U.S. existing home sales rebound moderately in June

WASHINGTON, July 22 (Reuters) - U.S. home sales rebounded in June after four straight monthly declines, but the pace was moderate as higher prices and low inventory remained constraints.

Existing home sales increased 1.4% to a seasonally adjusted annual rate of 5.86 million units last month, the National Association of Realtors said on Thursday. Sales rose in the Northeast, West and Midwest. They were unchanged in the densely populated South.

Economists polled by Reuters had forecast sales would rise to a rate of 5.90 million units in June.

Home resales, which account for the bulk of U.S. home sales, increased 22.9% on a year-on-year basis.

The COVID-19 pandemic fueled demand for houses as millions of Americans switched to remote work and schooling.

Supply was already tight before the pandemic and is unlikely to improve as builders battle higher costs for raw materials, including lumber and concrete. Labor and building lots are also in short supply. The Commerce Department reported on Tuesday that permits for future homebuilding dropped to an eight-month low in June.

Realtors, homebuilders and a group of other stakeholders met last Friday with White House officials, including Commerce Secretary Gina Raimondo and Housing and Urban Development Secretary Marcia Fudge, to discuss strategies to address the short-term supply chain disruptions in the homebuilding sector.

The median existing house price increased 23.4% from a year ago to $363,300 in June. Higher prices are in part due to sales being concentrated in the upper end of the market. Bidding wars have become the norm across the country, though the NAR said the number of multiple offers was declining.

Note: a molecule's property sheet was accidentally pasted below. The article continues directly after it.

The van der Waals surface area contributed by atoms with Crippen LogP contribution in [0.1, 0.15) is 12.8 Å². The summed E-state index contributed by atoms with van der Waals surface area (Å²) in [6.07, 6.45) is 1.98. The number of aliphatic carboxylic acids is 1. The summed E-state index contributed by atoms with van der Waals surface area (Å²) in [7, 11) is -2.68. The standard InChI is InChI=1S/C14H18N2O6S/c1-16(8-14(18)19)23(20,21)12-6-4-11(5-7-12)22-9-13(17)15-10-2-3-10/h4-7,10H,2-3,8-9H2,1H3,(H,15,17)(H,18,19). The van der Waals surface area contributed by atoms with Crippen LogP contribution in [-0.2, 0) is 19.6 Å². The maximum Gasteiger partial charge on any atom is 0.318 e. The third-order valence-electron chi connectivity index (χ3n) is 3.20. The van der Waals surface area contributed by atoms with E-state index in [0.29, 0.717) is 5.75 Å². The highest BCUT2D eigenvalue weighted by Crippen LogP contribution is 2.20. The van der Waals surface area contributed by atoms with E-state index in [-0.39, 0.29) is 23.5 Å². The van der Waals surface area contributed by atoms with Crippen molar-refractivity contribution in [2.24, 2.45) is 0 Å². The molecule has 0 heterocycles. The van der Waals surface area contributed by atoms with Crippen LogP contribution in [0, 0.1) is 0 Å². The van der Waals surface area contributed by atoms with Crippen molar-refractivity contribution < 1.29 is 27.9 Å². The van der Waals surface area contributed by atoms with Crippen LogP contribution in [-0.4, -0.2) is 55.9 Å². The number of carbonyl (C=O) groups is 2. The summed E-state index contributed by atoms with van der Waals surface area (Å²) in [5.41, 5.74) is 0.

There were 1.25 million previously owned homes on the market last month, down 18.8% from a year ago. At June's sales pace, it would take 2.6 months to exhaust the current inventory, down from 3.9 months a year ago.

A six-to-seven-month supply is viewed as a healthy balance between supply and demand. Economists do not believe another housing bubble is developing, noting that the surge is being mostly driven by a mismatch between supply and demand, rather than poor lending practices, which triggered the 2008 global financial crisis.

But higher home prices could dampen demand. The University of Michigan's survey of consumers published last week showed consumers' complaints about rising home prices holding at an all-time high in early July.

In June, properties typically remained on the market for 17 days, matching May's all-time low. Eighty-nine percent of the homes sold last month were on the market for less than a month.

First-time buyers accounted for 31% of sales in June, down from 35% a year ago. (Reporting by Lucia Mutikani Editing by Paul Simao)

07/22/2021 14:00

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